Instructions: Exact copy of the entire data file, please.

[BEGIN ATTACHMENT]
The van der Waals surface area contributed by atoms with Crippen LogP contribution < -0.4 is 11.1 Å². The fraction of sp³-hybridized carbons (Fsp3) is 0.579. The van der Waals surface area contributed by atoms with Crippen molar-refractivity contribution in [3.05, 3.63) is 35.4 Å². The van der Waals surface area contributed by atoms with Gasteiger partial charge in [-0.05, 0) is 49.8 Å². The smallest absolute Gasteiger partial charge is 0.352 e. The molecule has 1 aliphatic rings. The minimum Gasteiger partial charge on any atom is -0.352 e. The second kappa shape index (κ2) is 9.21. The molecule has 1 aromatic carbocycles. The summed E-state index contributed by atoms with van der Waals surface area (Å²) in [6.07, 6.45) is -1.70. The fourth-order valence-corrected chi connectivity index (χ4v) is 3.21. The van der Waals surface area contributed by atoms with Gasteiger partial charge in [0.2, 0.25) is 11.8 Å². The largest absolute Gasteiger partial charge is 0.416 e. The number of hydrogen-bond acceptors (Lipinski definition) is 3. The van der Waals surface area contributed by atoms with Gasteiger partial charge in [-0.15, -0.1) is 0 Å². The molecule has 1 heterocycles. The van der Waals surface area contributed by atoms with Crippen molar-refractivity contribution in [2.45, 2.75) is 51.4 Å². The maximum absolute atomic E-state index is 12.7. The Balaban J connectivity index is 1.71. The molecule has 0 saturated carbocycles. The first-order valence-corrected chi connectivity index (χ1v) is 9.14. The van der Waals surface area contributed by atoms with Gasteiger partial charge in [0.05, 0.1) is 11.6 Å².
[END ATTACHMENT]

The van der Waals surface area contributed by atoms with Crippen LogP contribution < -0.4 is 11.1 Å². The fraction of sp³-hybridized carbons (Fsp3) is 0.579. The van der Waals surface area contributed by atoms with Crippen molar-refractivity contribution in [3.05, 3.63) is 35.4 Å². The van der Waals surface area contributed by atoms with Gasteiger partial charge in [-0.05, 0) is 49.8 Å². The smallest absolute Gasteiger partial charge is 0.352 e. The molecule has 1 aliphatic rings. The minimum Gasteiger partial charge on any atom is -0.352 e. The second kappa shape index (κ2) is 9.21. The molecule has 1 aromatic carbocycles. The summed E-state index contributed by atoms with van der Waals surface area (Å²) in [6.07, 6.45) is -1.70. The fourth-order valence-corrected chi connectivity index (χ4v) is 3.21. The van der Waals surface area contributed by atoms with Gasteiger partial charge in [0.2, 0.25) is 11.8 Å². The largest absolute Gasteiger partial charge is 0.416 e. The number of hydrogen-bond acceptors (Lipinski definition) is 3. The van der Waals surface area contributed by atoms with Gasteiger partial charge in [-0.15, -0.1) is 0 Å². The molecule has 1 heterocycles. The van der Waals surface area contributed by atoms with Crippen molar-refractivity contribution in [2.45, 2.75) is 51.4 Å². The maximum absolute atomic E-state index is 12.7. The Balaban J connectivity index is 1.71. The molecule has 0 saturated carbocycles. The first-order valence-corrected chi connectivity index (χ1v) is 9.14. The van der Waals surface area contributed by atoms with Gasteiger partial charge in [0.05, 0.1) is 11.6 Å².